We are all aware of the importance that a proper diet has on the general well-being of the human body. This article is about one of the essential micronutrients that human organisms need – vitamins.
The infographic below shows that these essential compounds have many biochemical functions such as regulating cell and tissue growth and differentiation, regulating the metabolism of minerals for healthy bones and other organs, functioning as antioxidants, and many more.
Vitamins are divided based on their solubility. There are two groups: water-soluble (B complex, C) and fat-soluble (A, D, E, K). It’s time to take a look at the benefits that each vitamin brings and the illnesses that could occur due to their deficiency.
- Vitamin B1 helps in keeping you
energized by stimulating nerve and muscle function. Foods naturally rich in
vitamin B1 are fish, whole grains, and meat. Beriberi and Wernicke-Korsakoff
syndrome are the diseases caused by its deficiency.
- Vitamin B2 also helps the body maintain
a steady energy supply to the muscles and assists in red blood cell production.
There are many foods that have vitamin B2, but eggs, dairy products, and meats
are especially high in this vitamin. Ariboflavinosis, glossitis, and angular
stomatitis can occur due to its deficiency.
- Vitamin B3 helps the body metabolize
fat, glucose, and alcohol, and reduces the levels of bad cholesterol in the
bloodstream. You can find vitamin B3 in many plant- and animal-based foods such
as beef, chicken, whole wheat, and more. Pellagra is one of the deficiency
- Vitamin B5 oxidizes fatty acids and
carbohydrates, and participates in the formation of red blood cells. It also
ensures the correct functioning of the adrenal glands. A variety of whole
grains and meat have vitamin B5, including some fruits and vegetables.
Paresthesia can occur as a result of the deficiency of this vitamin.
- Vitamin B6 helps with red blood cell
production and liver detoxification. It also assists in the development and
proper functioning of the brain and nervous system. Fish, meat, and potatoes
are the richest in vitamin B6. Its deficiency can lead to anemia and peripheral
- Vitamin B7 plays a role in the
metabolism of lipids, proteins, and carbohydrates, and contributes to hair and
skin health. The variety of foods rich in vitamin B7 is broad, but seeds, eggs,
meat, nuts, and fish are the most abundant sources. Dermatitis and enteritis
can occur due to its deficiency.
- Vitamin B9 is another vitamin that
helps with the formation of red blood cells, and it also reduces the risk of
central nervous system defects in unborn babies. High B9 vitamin foods include
dark green leafy vegetables such as spinach and legumes such as lentils and
black-eyed peas. Its deficiency during pregnancy is associated with neural tube
- Vitamin B12 plays a role in the
metabolism of carbohydrates, lipids, and proteins, and is essential for the
production of blood cells. Vitamin B12 can be found in fruits, vegetables,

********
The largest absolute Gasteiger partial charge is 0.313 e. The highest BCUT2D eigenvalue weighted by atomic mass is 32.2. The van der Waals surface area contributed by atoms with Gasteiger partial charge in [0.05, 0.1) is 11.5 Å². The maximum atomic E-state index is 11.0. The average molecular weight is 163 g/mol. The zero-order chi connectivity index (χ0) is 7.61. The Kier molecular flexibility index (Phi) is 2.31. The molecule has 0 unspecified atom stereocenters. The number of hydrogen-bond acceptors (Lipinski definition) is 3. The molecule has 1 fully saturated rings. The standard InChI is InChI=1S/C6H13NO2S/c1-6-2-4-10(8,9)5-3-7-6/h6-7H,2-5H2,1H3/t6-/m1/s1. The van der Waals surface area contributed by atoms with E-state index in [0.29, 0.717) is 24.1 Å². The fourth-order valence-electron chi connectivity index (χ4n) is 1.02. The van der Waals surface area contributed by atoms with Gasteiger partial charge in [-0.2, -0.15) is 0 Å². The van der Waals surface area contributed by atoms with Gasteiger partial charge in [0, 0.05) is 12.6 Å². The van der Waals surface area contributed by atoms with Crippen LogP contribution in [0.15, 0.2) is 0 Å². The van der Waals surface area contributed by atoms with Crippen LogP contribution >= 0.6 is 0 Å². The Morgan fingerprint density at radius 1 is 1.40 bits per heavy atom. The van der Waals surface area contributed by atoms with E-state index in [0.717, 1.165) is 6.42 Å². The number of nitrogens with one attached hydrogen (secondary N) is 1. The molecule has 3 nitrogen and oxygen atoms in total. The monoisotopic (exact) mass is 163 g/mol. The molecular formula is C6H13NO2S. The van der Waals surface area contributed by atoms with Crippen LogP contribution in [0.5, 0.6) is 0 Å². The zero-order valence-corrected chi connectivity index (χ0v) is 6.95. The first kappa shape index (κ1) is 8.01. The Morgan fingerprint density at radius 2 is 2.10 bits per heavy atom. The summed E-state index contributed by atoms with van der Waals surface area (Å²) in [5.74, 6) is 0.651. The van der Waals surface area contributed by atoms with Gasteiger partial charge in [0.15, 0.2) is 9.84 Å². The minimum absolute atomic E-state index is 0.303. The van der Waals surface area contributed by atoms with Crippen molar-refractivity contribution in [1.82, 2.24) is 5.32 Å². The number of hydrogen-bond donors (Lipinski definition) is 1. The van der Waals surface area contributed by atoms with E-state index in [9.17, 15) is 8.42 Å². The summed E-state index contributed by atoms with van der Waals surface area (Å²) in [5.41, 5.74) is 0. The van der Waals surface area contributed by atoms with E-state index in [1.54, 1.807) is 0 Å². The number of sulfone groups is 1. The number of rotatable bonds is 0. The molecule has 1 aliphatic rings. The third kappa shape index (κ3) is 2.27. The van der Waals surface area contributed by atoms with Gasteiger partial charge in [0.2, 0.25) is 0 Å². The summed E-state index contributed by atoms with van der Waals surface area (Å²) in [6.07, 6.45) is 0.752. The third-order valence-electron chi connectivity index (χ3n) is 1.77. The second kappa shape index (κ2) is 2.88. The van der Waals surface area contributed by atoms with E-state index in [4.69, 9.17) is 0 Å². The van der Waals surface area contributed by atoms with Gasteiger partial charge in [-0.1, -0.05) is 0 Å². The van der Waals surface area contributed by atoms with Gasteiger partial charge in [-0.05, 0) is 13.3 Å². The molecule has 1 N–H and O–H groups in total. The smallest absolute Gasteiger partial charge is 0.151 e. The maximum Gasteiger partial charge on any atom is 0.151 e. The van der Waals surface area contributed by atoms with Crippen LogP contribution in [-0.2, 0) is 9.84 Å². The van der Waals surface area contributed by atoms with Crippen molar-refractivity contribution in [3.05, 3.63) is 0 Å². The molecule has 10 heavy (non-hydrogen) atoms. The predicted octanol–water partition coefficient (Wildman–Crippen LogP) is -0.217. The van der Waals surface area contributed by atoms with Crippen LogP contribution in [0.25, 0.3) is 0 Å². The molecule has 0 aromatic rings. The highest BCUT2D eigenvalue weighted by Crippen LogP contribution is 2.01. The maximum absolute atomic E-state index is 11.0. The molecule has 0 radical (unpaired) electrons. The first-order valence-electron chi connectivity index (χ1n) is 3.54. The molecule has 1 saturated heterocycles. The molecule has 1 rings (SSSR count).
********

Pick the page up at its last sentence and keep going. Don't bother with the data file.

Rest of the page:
meat, and dairy, but lentils, legumes, spinach, and black-eyed peas have the
most. Pernicious anemia is the main deficiency disease for this vitamin.
- Vitamin C improves blood circulation, helps the healing of wounds, and protects against infections such as the flu and common cold. Fruits and vegetables are the richest in vitamin C, but prolonged storage and cooking reduce the vitamin content, so it’s crucial to consume promptly and properly. Its deficiency can lead to scurvy.
- Vitamin A is essential for eye health
and a strong immune system. Beef and lamb liver are especially rich in vitamin
A, while other good sources include sweet potatoes, pumpkin, and carrots. Night
blindness, hyperkeratosis, and keratomalacia are several of the diseases
associated with the deficiency of this vitamin.
- Vitamin D reduces the incidence of
fractured bones and may prevent or slow the process of osteoporosis. The best
sources of vitamin D are fish liver oils and fatty fish, like salmon and tuna
fish. Its deficiency can lead to rickets and osteomalacia.
- Vitamin E helps in balancing
cholesterol and fights free radicals. Foods to consume to get sufficient
amounts of vitamin E are vegetable oils, seeds, and nuts. Its deficiency can
lead to mild hemolytic anemia in newborn infants, although it is very rare.
- Vitamin K is the vitamin responsible for regulating blood clotting. You can find vitamin K in many food products including a variety of vegetables, fruits, eggs, dairy products, and meats. Bleeding diathesis is this vitamin’s deficiency disease.
Many find it odd that vitamin letters and numbers jump around, but there are many more in the list that just aren’t suitable for humans. The vitamins listed above are the ones that are necessary for proper body function. The vitamins that aren’t listed are important for other organisms but could even be dangerous for humans.
It is important to note that the best way to get a sufficient amount of vitamins is by following a diverse diet. Although it is best to get your daily intake of vitamins through a healthy diet, there are a number of alternative options available through supplementation.
For a complete list of the functions, food sources, and daily requirements for all 13 vitamins, check out the following infographic.